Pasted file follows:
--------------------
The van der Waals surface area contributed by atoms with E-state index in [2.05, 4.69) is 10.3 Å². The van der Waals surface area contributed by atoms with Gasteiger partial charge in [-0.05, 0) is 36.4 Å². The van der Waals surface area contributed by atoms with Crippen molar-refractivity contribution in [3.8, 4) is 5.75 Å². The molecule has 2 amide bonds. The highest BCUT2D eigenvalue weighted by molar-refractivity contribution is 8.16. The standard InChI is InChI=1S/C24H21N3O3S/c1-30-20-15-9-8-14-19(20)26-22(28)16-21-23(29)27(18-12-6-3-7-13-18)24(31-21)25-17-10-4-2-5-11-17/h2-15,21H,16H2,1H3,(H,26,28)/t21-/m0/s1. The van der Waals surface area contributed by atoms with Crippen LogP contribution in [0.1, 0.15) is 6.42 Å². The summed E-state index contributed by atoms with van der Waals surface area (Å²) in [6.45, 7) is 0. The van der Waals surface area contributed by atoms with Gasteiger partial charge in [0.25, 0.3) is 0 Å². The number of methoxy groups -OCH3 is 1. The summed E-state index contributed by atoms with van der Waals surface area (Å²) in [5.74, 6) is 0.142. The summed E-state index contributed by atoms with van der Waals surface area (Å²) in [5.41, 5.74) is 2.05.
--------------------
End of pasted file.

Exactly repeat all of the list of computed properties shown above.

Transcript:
The van der Waals surface area contributed by atoms with E-state index in [2.05, 4.69) is 10.3 Å². The van der Waals surface area contributed by atoms with Gasteiger partial charge in [-0.05, 0) is 36.4 Å². The van der Waals surface area contributed by atoms with Crippen molar-refractivity contribution in [3.8, 4) is 5.75 Å². The molecule has 2 amide bonds. The highest BCUT2D eigenvalue weighted by molar-refractivity contribution is 8.16. The standard InChI is InChI=1S/C24H21N3O3S/c1-30-20-15-9-8-14-19(20)26-22(28)16-21-23(29)27(18-12-6-3-7-13-18)24(31-21)25-17-10-4-2-5-11-17/h2-15,21H,16H2,1H3,(H,26,28)/t21-/m0/s1. The van der Waals surface area contributed by atoms with Crippen LogP contribution in [0.1, 0.15) is 6.42 Å². The summed E-state index contributed by atoms with van der Waals surface area (Å²) in [6.45, 7) is 0. The van der Waals surface area contributed by atoms with Gasteiger partial charge in [0.25, 0.3) is 0 Å². The number of methoxy groups -OCH3 is 1. The summed E-state index contributed by atoms with van der Waals surface area (Å²) in [5.74, 6) is 0.142. The summed E-state index contributed by atoms with van der Waals surface area (Å²) in [5.41, 5.74) is 2.05.